Ella Comforts Her Mom with a Picture After Her Surgery

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by Michael Casten |

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Ella sits in her power chair at a table in the hospital’s surgical waiting room. She’s coloring a picture with the words, “The Best Is Yet to Come” on it, surrounded by flowers. She works with diligence and precision. Her artwork is for her mother, Lindsay, who has had surgery to amputate her right lower leg following a four-year battle with a foot infection.

A member of the hospital staff calls our name and escorts us through the hospital to Lindsay’s room. She lies with a blanket over her legs. She is in pain, but the sight of her kids brings a smile to her face. We gather around her and ask if she’s all right. She tells us that it hurts. I ask the kids if they want to see her stump. They hesitate for a moment, then say that they do. I look at Lindsay, and she nods her head, “Yes.”

Pulling back the cover I unveil her right leg. The kids push a little to get a look and their eyebrows furrow as they take it in. They look at their mother and then return their gaze to her stump. It’s real.

I pull the covers over her leg and look at my wife. She asks me how it looks and I say, “I love you.” She smiles and winces with pain.

Ella brings out her picture from her wheelchair pouch, saying, “Here, mommy. I made this for you.” Lindsay takes the picture in her shaking hands and smiles at Ella.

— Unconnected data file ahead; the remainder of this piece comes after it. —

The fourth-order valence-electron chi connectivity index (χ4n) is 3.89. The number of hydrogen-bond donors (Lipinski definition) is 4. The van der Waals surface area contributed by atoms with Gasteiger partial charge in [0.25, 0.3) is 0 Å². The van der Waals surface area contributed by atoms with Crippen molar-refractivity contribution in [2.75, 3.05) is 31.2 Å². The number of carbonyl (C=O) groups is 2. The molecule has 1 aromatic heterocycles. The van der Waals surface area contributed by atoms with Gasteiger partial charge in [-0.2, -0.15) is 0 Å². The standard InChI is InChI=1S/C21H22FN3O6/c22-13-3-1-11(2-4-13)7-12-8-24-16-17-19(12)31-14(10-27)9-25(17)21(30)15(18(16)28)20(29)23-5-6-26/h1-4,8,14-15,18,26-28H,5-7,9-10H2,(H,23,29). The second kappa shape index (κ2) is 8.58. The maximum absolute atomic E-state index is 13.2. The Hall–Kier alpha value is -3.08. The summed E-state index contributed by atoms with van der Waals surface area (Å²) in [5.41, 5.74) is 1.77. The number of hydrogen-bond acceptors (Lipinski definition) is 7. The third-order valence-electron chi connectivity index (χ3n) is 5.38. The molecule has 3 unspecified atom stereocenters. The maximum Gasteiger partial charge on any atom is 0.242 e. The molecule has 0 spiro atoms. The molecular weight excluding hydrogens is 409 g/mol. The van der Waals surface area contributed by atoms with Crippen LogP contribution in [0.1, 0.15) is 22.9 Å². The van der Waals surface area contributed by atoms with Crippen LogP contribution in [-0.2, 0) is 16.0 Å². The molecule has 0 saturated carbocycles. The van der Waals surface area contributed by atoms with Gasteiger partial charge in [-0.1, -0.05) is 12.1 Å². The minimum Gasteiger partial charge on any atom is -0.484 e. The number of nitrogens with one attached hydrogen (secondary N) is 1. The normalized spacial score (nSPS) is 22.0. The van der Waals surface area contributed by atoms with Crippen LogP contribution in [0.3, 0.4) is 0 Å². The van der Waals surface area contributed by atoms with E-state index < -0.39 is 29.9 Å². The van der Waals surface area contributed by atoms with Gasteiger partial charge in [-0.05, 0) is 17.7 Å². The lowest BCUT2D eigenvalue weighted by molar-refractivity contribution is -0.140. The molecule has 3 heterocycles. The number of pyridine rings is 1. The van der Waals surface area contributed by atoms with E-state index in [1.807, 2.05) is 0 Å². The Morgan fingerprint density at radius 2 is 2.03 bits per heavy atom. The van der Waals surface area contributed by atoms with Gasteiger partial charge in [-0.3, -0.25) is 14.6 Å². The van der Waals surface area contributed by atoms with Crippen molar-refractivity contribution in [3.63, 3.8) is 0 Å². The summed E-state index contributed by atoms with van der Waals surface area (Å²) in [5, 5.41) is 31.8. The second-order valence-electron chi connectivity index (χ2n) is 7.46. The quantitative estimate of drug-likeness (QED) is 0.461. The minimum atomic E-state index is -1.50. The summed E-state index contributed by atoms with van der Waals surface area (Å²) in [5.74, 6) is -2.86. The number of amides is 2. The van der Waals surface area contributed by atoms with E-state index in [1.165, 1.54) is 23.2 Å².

“Thank you, sweetheart,” she says. I take the drawing and place it at the end of the bed where her right foot would have been so that every time Lindsay looks for her foot she’ll see the sign that reads, “The Best Is Yet To Come.”

Grandma and Grandpa take the kids for a bite to eat at the hospital cafeteria. On the way back they stop at the gift shop and buy Lindsay a “Get Well” balloon. The kids place the balloon at the foot of the bed next to the picture and then hold their mother’s hands.

The kids spend a little more time with Lindsay until it’s time for her to rest. They exchange kisses and hugs and leave the room with their grandparents. I stay for a little while longer and try to comfort my wife.

It’s going to be a long road.


Note: SMA News Today is strictly a news and information website about the disease. It does not provide medical advice, diagnosis, or treatment. This content is not intended to be a substitute for professional medical advice, diagnosis, or treatment. Always seek the advice of your physician or other qualified health provider with any questions you may have regarding a medical condition. Never disregard professional medical advice or delay in seeking it because of something you have read on this website. The opinions expressed in this column are not those of SMA News Today, or its parent company, BioNews Services, and are intended to spark discussion about issues pertaining to spinal muscular atrophy.


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